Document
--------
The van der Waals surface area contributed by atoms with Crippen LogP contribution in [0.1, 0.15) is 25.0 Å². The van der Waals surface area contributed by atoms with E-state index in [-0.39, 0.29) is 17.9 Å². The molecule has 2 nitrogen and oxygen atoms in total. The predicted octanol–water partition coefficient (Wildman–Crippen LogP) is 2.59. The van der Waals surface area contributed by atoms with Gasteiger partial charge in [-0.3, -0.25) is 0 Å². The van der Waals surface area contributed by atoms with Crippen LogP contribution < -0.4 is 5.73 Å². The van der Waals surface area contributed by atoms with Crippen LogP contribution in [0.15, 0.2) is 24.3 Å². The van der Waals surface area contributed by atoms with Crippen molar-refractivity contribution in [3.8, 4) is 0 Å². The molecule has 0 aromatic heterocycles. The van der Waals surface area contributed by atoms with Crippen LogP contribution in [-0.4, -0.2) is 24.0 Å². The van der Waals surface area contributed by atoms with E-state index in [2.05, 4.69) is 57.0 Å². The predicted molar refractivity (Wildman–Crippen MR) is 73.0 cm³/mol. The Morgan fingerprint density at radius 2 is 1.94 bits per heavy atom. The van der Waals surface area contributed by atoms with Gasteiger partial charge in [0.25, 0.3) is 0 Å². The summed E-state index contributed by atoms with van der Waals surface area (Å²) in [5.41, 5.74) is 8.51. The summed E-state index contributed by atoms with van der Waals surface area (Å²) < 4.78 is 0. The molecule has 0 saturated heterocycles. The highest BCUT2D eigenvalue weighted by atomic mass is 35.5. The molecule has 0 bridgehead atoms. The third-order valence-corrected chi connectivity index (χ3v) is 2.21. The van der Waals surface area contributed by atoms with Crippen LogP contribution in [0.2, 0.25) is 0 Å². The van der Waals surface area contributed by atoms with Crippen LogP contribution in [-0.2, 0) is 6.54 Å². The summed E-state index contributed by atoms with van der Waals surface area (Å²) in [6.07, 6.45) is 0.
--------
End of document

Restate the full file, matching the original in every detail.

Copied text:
The van der Waals surface area contributed by atoms with Crippen LogP contribution in [0.1, 0.15) is 25.0 Å². The van der Waals surface area contributed by atoms with E-state index in [-0.39, 0.29) is 17.9 Å². The molecule has 2 nitrogen and oxygen atoms in total. The predicted octanol–water partition coefficient (Wildman–Crippen LogP) is 2.59. The van der Waals surface area contributed by atoms with Gasteiger partial charge in [-0.3, -0.25) is 0 Å². The van der Waals surface area contributed by atoms with Crippen LogP contribution < -0.4 is 5.73 Å². The van der Waals surface area contributed by atoms with Crippen LogP contribution in [0.15, 0.2) is 24.3 Å². The van der Waals surface area contributed by atoms with Crippen molar-refractivity contribution in [3.8, 4) is 0 Å². The molecule has 0 aromatic heterocycles. The van der Waals surface area contributed by atoms with Crippen LogP contribution in [-0.4, -0.2) is 24.0 Å². The van der Waals surface area contributed by atoms with E-state index in [2.05, 4.69) is 57.0 Å². The predicted molar refractivity (Wildman–Crippen MR) is 73.0 cm³/mol. The Morgan fingerprint density at radius 2 is 1.94 bits per heavy atom. The van der Waals surface area contributed by atoms with Gasteiger partial charge in [0.25, 0.3) is 0 Å². The summed E-state index contributed by atoms with van der Waals surface area (Å²) in [5.41, 5.74) is 8.51. The summed E-state index contributed by atoms with van der Waals surface area (Å²) < 4.78 is 0. The molecule has 0 saturated heterocycles. The highest BCUT2D eigenvalue weighted by atomic mass is 35.5. The molecule has 0 bridgehead atoms. The third-order valence-corrected chi connectivity index (χ3v) is 2.21. The van der Waals surface area contributed by atoms with Crippen LogP contribution in [0.2, 0.25) is 0 Å². The van der Waals surface area contributed by atoms with Crippen LogP contribution in [-0.2, 0) is 6.54 Å². The summed E-state index contributed by atoms with van der Waals surface area (Å²) in [6.07, 6.45) is 0.